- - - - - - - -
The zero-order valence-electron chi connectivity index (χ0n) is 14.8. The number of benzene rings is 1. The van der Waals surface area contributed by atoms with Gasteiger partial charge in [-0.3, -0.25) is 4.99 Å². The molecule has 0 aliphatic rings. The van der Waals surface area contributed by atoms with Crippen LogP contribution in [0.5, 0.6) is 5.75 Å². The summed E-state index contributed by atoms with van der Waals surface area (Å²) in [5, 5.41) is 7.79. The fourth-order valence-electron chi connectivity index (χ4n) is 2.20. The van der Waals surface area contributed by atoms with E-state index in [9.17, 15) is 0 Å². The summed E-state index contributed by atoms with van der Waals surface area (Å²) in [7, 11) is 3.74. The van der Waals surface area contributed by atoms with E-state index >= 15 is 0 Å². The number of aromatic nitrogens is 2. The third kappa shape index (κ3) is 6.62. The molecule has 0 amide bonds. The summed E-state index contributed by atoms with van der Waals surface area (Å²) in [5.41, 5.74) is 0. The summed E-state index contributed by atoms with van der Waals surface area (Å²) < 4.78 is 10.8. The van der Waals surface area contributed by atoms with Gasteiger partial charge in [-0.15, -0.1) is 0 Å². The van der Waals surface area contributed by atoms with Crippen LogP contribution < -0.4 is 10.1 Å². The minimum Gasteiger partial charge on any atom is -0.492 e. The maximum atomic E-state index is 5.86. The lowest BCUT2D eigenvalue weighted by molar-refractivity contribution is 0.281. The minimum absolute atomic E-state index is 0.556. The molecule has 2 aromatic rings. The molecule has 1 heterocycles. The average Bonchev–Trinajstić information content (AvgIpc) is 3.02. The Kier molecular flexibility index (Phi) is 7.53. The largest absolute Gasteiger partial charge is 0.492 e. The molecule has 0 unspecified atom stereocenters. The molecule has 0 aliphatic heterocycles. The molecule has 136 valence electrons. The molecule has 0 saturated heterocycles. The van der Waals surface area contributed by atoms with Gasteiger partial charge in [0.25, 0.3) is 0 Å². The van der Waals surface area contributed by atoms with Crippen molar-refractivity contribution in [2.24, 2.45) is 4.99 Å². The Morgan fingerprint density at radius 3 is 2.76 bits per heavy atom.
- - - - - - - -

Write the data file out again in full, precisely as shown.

The zero-order valence-electron chi connectivity index (χ0n) is 14.8. The number of benzene rings is 1. The van der Waals surface area contributed by atoms with Gasteiger partial charge in [-0.3, -0.25) is 4.99 Å². The molecule has 0 aliphatic rings. The van der Waals surface area contributed by atoms with Crippen LogP contribution in [0.5, 0.6) is 5.75 Å². The summed E-state index contributed by atoms with van der Waals surface area (Å²) in [5, 5.41) is 7.79. The fourth-order valence-electron chi connectivity index (χ4n) is 2.20. The van der Waals surface area contributed by atoms with E-state index in [9.17, 15) is 0 Å². The summed E-state index contributed by atoms with van der Waals surface area (Å²) in [7, 11) is 3.74. The van der Waals surface area contributed by atoms with E-state index >= 15 is 0 Å². The number of aromatic nitrogens is 2. The third kappa shape index (κ3) is 6.62. The molecule has 0 amide bonds. The summed E-state index contributed by atoms with van der Waals surface area (Å²) in [5.41, 5.74) is 0. The summed E-state index contributed by atoms with van der Waals surface area (Å²) < 4.78 is 10.8. The van der Waals surface area contributed by atoms with Gasteiger partial charge in [-0.15, -0.1) is 0 Å². The van der Waals surface area contributed by atoms with Crippen LogP contribution < -0.4 is 10.1 Å². The minimum Gasteiger partial charge on any atom is -0.492 e. The maximum atomic E-state index is 5.86. The lowest BCUT2D eigenvalue weighted by molar-refractivity contribution is 0.281. The minimum absolute atomic E-state index is 0.556. The molecule has 2 aromatic rings. The molecule has 1 heterocycles. The average Bonchev–Trinajstić information content (AvgIpc) is 3.02. The Kier molecular flexibility index (Phi) is 7.53. The largest absolute Gasteiger partial charge is 0.492 e. The molecule has 0 unspecified atom stereocenters. The molecule has 0 aliphatic heterocycles. The molecule has 136 valence electrons. The molecule has 0 saturated heterocycles. The van der Waals surface area contributed by atoms with Gasteiger partial charge in [0.25, 0.3) is 0 Å². The van der Waals surface area contributed by atoms with Crippen molar-refractivity contribution in [2.24, 2.45) is 4.99 Å². The Morgan fingerprint density at radius 3 is 2.76 bits per heavy atom.